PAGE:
Balancing Efficiency with Effectiveness

We’re all painfully aware that for workers, the Great Recession caused the pendulum to swing from attraction and retention to cut, cut, cut.

Yet getting more efficient — doing more with less, and eliminating waste — shouldn’t require sacrificing effectiveness; that is, enabling workers to achieve their best performance and the desired result.

Think “both/and,” not “either/or.” Organizations can find a competitive edge in their cost structure, and a workplace that enables their workers’ best performances.

As we search for both efficiency and effectiveness opportunities, we can look at both “demand” — in truly understanding what people need to do their work — and “supply” savings in the way space and furniture are planned and managed over time.

Resizing, Reallocating

Improving space utilization doesn’t have to be a giant take-away. Perhaps you believe that knowledge work requires a shift from mostly solitary activities to more interactive activities. And if you also believe that social interactions build needed trust and effective communication, then allocating less space to individual offices and workstations and reallocating some of the savings to project rooms, huddle rooms, and espresso machines may be overdue.

Multifunctional Kit-of Parts

Flat screen monitors, networked printers, and many more electronic documents are reducing the need for surface and storage within those offices and workstations, making these smaller sizes feasible. Effectiveness can come from maximizing the space inside the workstation through better use of the vertical space — like binder storage in dead corners, relevant paper management tools in strategic places, or cushioned storage pieces that replace guest chairs.

Sharing

Breaking the paradigm of one-seat-per-person can also be a significant way to reduce space and achieve a highly competitive cost structure. Many organizations have found that offices and workstations sit empty as much as 60 percent of the time; wireless networks, laptops, Blackberries, and other technologies enable work to occur almost anywhere, anytime.

Having said that, though, it’s critical not to assume that this automatically translates into eliminating 60 percent of offices and workstations. Mobility programs, like any good workplace strategy, should be developed by thoroughly understanding work practices. Also consider the company and individuals from a readiness perspective, as it often requires new technology and sometimes radical changes in attitudes and management practices.

Allsteel Benching System

Those organizations that have been at this for a while and are moving most aggressively have been able to realize 40 percent or better space savings, and provide their workers with the tools, policies, and workplaces that overall are more conducive to modern work activities.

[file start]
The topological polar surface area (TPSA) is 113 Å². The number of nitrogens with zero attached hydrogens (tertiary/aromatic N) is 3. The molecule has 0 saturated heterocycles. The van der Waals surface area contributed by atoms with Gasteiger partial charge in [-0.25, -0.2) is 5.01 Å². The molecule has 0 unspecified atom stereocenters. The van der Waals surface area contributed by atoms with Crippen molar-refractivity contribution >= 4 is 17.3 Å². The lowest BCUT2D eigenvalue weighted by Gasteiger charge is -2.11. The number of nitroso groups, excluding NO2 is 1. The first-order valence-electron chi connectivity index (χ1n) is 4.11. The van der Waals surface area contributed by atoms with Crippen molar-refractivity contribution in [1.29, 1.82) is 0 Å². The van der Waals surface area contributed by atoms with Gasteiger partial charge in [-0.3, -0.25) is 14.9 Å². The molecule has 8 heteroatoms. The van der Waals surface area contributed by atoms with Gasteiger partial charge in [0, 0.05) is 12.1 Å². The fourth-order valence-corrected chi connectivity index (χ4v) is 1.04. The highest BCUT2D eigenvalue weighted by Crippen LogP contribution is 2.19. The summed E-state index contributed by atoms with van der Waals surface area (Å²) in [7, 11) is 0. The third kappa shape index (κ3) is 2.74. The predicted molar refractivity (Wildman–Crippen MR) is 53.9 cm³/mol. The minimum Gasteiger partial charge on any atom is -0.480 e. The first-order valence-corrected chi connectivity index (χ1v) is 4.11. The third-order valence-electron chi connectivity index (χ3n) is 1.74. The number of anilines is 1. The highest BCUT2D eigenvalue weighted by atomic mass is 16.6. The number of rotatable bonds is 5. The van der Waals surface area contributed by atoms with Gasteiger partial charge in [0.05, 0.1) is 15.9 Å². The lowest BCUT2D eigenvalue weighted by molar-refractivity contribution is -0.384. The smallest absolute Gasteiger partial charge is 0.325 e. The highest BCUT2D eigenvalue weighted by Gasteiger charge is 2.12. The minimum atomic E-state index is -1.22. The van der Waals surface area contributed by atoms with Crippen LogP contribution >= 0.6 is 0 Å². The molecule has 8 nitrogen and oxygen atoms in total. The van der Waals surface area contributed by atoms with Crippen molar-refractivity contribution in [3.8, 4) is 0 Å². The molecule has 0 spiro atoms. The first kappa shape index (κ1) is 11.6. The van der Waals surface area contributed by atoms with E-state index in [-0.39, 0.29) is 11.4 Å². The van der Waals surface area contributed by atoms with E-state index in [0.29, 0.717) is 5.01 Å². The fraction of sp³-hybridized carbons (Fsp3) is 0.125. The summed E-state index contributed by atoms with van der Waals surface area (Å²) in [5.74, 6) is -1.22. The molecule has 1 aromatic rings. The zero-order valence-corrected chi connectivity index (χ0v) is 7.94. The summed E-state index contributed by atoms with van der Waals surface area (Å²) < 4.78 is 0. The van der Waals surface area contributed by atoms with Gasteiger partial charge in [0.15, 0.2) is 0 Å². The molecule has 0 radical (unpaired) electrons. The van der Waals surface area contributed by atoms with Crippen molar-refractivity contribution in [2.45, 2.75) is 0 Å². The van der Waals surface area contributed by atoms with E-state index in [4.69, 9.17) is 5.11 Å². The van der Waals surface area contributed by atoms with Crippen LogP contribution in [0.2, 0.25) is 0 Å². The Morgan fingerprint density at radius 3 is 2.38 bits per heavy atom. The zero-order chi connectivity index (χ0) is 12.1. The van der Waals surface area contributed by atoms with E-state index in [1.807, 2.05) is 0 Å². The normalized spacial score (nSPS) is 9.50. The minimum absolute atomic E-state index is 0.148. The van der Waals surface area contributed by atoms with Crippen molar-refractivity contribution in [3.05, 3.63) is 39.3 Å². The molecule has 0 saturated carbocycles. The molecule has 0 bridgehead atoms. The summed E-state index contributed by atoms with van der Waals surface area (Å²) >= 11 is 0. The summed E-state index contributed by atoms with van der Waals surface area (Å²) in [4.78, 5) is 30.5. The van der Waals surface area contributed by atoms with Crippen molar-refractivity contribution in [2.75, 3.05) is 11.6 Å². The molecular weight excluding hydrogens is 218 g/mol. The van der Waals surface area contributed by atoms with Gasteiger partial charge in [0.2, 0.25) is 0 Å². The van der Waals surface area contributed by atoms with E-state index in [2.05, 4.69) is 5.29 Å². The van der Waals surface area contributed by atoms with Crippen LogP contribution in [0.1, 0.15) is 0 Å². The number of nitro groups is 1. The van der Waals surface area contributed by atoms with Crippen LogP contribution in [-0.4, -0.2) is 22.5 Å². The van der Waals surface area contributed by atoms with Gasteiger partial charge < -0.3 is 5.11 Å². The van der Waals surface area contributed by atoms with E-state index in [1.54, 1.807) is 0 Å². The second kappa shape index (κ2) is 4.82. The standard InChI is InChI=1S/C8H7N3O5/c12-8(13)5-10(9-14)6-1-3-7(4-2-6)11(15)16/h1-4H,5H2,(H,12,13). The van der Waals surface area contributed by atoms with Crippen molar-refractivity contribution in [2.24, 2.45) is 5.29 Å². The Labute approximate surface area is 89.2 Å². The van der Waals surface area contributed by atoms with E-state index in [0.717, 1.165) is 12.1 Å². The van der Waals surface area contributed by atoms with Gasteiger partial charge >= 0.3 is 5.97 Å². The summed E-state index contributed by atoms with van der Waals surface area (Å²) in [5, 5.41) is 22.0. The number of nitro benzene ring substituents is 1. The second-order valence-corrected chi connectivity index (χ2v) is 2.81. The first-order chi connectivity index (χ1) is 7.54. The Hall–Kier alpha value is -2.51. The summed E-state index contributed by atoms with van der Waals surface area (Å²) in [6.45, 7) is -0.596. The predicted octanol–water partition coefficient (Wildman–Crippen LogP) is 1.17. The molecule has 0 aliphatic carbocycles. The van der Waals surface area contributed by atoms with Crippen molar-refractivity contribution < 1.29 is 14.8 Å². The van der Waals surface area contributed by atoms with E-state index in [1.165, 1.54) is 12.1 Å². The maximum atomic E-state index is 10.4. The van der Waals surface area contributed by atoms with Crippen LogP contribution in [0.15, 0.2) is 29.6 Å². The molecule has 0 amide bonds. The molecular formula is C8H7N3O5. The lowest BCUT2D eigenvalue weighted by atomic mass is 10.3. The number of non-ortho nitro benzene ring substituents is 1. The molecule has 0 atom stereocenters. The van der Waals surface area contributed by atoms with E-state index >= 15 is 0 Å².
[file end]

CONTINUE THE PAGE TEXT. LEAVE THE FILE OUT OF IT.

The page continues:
Matching Work to Place

As I’ve suggested more than once, thoroughly understanding the range and requirements of work activities being performed allows us to question and improve them, better align them with organizational goals, and design for them accordingly. Individual and group spaces (size, kind, number, and arrangements) can then better reflect the needs of their users.

Kaizen, the lean manufacturing mindset Japanese and U.S. manufacturers like Allsteel have used so successfully, is all about removing waste, which is defined as anything that doesn’t add value to the ultimate customer. That way of seeing things is highly relevant here — planners and managers might first seek to understand what’s happening, then work with the business to better align work with place and give people what they need, but no more.

Each of these three strategies is highly related to the other two. As we understand work and workers, we get a much clearer picture of what they truly need and how they work. This opens the door to smaller, shared, rearranged, more flexible spaces that actually work better for the workers using them.

Facilities Management Improvements

Multifunctional Kit-of-Parts

Other cost savings can be found in what we buy and how we manage it:

  • A “kit-of-parts” approach: Reducing the number of components needed to build workstations to as few parts as possible can reduce inventory and reconfiguration costs.
  • Designing a cluster of workstations so that they can be compressed in size to fit additional workers in the same overall space can help manage last-minute hires, or allow for temporary consolidation when necessary.
  • Value engineering when buying new products: Staying with “standard” components or moving to a lower-cost version of a given component may offer savings without having to compromise quality.


This article is adapted from one that first appeared on the CoreNet NYC Chapter website in 2009.

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